Sunday, January 29th, 2023
Sunday, January 29th, 2023

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NRB agrees to 5-percent DNR budget reduction

Correspondent

Madison  The Natural Resources Board met via telephone
conference call on Nov. 25, and approved the 5-percent reductions
in proposed state DNR spending for 2003-05.

The reduction was required by the Department of Administration,
per the request of Gov. Scott McCallum, of all state agencies.

The board previously met in September to approve the DNR budget
request, which now goes to the Department of Administration and the
new governor in 2003, and then must receive legislative approval
and pass the governor’s veto pen.

The board’s approval affected mostly General Purpose Revenues
(GPR), derived from state tax collections, and only slightly
impacted segregated fund spending (derived from hunting, fishing
and trapping license fees).

The GPR reductions total $2.1 million and require cutting 17
full-time equivalent positions. Some of the position reductions
would include 1.75 positions in air and waste management, three
positions in enforcement and science, nine positions in water, two
positions in administration and technology, and one position in
customer assistance.

One of the GPR-funded positions would be that of a conservation
warden, though which specific position it will be is not yet
known.

The 5-percent reduction of segregated fund spending totals
$794,200, but only involves one position in administration,
probably a DNR web master.

Even with the reduction in spending, by the end of the biennium
the Fish and Wildlife Account is still projected to be $42 million
in the red. That can’t happen under state budget guidelines, so
somewhere during the budget presentation and approval process the
DNR budget will have to be balanced.

The DNR had earlier considered a hunting and fishing license fee
increase, but did not pursue it as the governor indicated he would
not approve any fee increases.

Steve Miller, DNR division of land administrator, said it’s been
seven years without a license fee increase.

“Costs keep going up and there is only so much that we can do to
absorb them,” Miller said. “Soon something has to go. We’ve tried
to protect positions because it’s hard to get positions through the
legislative process, but you can’t have people sitting around
without operating money to work.”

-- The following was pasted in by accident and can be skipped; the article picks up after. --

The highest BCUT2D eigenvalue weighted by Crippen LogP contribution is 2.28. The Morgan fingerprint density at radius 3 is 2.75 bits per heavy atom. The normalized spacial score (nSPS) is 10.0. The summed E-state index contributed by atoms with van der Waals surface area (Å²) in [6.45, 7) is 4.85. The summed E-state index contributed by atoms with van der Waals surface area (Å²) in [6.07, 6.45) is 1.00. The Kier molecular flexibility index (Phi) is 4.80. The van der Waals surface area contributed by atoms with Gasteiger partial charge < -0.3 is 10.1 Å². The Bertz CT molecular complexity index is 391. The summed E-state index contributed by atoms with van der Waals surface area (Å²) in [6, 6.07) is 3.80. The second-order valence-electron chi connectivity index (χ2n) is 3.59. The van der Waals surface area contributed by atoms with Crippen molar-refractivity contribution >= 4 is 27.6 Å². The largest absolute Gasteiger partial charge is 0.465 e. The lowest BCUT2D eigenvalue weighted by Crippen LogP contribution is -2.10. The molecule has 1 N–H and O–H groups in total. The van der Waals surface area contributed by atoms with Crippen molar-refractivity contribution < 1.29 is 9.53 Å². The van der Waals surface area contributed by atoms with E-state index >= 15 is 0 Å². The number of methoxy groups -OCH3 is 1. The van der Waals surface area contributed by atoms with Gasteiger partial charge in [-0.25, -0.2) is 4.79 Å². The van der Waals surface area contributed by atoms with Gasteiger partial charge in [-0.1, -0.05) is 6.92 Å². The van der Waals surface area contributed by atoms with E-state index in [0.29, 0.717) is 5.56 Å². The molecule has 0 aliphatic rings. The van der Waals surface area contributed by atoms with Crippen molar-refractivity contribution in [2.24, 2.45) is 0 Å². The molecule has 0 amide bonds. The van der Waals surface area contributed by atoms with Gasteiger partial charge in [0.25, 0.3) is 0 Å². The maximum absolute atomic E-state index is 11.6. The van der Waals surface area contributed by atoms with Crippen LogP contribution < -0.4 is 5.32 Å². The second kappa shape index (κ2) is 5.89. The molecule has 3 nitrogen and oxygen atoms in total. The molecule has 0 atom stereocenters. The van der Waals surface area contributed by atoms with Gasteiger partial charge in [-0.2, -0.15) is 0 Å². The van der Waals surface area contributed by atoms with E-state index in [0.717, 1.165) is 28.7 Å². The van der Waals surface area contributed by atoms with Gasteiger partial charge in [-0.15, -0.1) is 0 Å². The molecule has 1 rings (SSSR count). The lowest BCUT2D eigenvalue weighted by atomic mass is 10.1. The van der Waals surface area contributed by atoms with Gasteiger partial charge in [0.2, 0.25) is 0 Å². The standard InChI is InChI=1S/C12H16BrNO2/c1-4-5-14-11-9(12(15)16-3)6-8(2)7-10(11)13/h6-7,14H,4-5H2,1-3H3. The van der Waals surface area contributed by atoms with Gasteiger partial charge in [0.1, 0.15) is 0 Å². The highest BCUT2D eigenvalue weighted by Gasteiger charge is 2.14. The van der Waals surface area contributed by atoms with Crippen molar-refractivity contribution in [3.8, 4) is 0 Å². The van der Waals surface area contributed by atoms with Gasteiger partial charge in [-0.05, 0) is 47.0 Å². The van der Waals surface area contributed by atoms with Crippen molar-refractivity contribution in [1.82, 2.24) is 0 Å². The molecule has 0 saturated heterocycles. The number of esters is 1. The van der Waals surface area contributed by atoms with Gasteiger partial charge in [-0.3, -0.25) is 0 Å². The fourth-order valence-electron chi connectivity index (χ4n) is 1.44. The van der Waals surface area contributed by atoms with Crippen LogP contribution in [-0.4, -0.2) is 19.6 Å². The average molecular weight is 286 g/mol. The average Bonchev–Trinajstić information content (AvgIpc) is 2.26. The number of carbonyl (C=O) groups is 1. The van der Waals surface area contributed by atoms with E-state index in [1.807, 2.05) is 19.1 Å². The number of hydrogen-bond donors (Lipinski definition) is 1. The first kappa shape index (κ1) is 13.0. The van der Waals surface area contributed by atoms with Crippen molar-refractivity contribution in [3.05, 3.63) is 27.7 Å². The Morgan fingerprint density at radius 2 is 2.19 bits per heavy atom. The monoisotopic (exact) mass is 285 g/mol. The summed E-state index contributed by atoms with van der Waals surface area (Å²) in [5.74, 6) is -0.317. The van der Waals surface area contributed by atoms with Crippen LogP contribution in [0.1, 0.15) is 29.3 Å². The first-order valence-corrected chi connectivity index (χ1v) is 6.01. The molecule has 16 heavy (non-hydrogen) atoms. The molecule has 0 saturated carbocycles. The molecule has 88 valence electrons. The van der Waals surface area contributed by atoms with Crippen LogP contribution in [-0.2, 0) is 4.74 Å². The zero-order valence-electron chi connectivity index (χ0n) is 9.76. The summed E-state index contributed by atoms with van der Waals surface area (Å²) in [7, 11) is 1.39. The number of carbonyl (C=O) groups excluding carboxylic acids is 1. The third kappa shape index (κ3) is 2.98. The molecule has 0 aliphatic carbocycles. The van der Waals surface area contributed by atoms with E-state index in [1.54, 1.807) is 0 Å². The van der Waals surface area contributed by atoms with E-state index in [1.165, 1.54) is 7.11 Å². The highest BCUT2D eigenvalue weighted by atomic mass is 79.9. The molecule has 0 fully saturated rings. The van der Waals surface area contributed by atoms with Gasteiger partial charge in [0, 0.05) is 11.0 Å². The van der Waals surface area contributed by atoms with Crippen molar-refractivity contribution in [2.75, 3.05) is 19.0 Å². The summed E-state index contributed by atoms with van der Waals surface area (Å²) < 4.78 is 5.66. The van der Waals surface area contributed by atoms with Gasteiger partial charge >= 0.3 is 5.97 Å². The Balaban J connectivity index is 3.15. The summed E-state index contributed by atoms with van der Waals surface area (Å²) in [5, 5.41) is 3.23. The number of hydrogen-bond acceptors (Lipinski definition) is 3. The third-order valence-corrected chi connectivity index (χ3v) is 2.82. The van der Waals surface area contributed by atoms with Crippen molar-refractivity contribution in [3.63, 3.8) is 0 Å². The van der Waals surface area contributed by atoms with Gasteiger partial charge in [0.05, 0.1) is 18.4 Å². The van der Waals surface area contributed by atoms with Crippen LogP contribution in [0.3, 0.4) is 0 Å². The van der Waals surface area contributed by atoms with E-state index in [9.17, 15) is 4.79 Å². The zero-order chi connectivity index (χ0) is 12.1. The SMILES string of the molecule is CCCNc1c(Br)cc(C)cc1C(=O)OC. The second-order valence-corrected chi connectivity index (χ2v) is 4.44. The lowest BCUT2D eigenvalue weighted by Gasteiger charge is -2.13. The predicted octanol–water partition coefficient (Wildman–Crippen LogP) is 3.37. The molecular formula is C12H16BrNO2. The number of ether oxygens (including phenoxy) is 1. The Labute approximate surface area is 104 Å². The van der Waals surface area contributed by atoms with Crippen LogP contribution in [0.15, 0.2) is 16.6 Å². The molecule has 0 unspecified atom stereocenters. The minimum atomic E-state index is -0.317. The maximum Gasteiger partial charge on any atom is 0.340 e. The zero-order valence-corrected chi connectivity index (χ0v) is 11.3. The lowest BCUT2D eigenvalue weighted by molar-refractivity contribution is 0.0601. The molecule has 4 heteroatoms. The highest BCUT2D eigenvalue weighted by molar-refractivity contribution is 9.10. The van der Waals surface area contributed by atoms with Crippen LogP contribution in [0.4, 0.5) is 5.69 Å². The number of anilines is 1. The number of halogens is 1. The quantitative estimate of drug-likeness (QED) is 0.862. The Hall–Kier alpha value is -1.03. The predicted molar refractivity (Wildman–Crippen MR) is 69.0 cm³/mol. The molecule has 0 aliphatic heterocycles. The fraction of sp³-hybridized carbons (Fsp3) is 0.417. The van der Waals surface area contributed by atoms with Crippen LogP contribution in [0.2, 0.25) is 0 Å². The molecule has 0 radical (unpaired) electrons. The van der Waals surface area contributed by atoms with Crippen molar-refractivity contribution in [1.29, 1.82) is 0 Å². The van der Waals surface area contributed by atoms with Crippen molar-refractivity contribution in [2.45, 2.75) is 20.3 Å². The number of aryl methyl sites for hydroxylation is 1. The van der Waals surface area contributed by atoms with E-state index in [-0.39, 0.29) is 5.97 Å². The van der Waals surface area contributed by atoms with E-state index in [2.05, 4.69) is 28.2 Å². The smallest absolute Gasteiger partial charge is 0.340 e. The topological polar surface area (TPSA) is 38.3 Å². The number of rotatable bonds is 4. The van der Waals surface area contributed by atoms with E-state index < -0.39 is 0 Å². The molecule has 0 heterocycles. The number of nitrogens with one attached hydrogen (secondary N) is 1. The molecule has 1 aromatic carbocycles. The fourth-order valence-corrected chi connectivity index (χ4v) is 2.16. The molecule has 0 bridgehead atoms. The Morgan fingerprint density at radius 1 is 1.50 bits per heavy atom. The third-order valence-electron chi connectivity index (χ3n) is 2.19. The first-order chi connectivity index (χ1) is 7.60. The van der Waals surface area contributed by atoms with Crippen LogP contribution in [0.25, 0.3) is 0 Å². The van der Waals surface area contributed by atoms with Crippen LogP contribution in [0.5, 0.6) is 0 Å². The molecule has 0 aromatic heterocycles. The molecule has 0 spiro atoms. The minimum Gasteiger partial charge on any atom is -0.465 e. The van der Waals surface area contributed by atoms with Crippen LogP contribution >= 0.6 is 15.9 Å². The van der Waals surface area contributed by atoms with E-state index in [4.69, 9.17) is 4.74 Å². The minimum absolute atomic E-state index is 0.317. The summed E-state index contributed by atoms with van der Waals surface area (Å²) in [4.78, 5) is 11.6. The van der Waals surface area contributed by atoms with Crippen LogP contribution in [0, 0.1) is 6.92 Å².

The DNR hopes that sportsmen won’t want a decline in services
for fisheries, wildlife or law enforcement and will lead the
request for a license fee increase down the road.

DNR secretary Darrell Bazzell said that many resources within
wildlife management have been shifted to fund the fight against
chronic wasting disease, but the shortfall would have been evident
even without CWD.

It has already been reported in WON that:

Revenues declined by $2.4-million as a result of low interest
rates.

The Legislature provided an additional 50-cent cash transaction
fee to licensing agents. That 50-cent fee means the DNR pays an
additional $1 million, and the agency was not allowed to charge
more for licenses to make up that cost.

The Legislature converted 13 conservation wardens from GPR funds
to be supported by segregated funds.

The Legislature also eliminated hunter education class fees. Now
all of the cost of training comes out of the Fish and Wildlife
Account.

License sales associated with deer hunting appear to be down 10
percent. For every 5 percent decline in sales of licenses, the DNR
loses $5 million.

The board adopted a motion during its November conference call
stating that the DNR faces a critical revenue shortfall in a
variety of areas during the coming two-year period. The motion
directs the DNR to investigate working with constituency groups to
evaluate the impact of expenditure reductions and find alternatives
that will minimize the impact of the revenue shortfalls in the
coming biennium.

Joe Polasek, DNR budget director, told the board that the
biennial budget request includes about $2 million for CWD
activities in 2003-05, which assumes that the sampling results this
season don’t find any CWD beyond the current CWD Management
Zone.

He said the DNR hopes to finance CWD efforts with additional
revenues that are not license fee money, such as tribal gaming
money or alternate revenues. There is concern among the hunting
community that it is not fair for hunters to fund the total CWD
program.

Herb Behnke, board member from Shawano, asked how CWD activities
tie into the wildlife management activities, which could be reduced
substantially including projects and personnel in wildlife. He was
concerned that the DNR was abandoning the current wildlife and
fisheries programs by putting large estimates in the CWD-control
efforts.

Bazzell said the DNR intends to go back to the Legislature for
additional money for disposing of deer carcasses.

“In wildlife, CWD has become the priority,” Bazzell said. “About
one-third of our wildlife budget has been reallocated to CWD.
That’s what the Legislature asked us to do, to show that we had
done everything we could to move dollars around within the wildlife
program to fight CWD before coming back to it for more funds.

“It was painful and we hope not to have to do that in future
years.”

Behnke said it would bother him if the DNR gave up wildlife
programs. He said it wouldn’t be easy to go back and pick them up
in later years, and they may lose the programs.

The DNR budget request that now goes to the Department of
Administration for 2003-05 totals a little over $1 billion during
that biennium, which compares to $979.8 million (or an increase of
2 percent) from 2001-03.

Sportsmen will want to keep their eye on the initial budget
proposal that will be issued by Gov.-elect Jim Doyle in early
2003.

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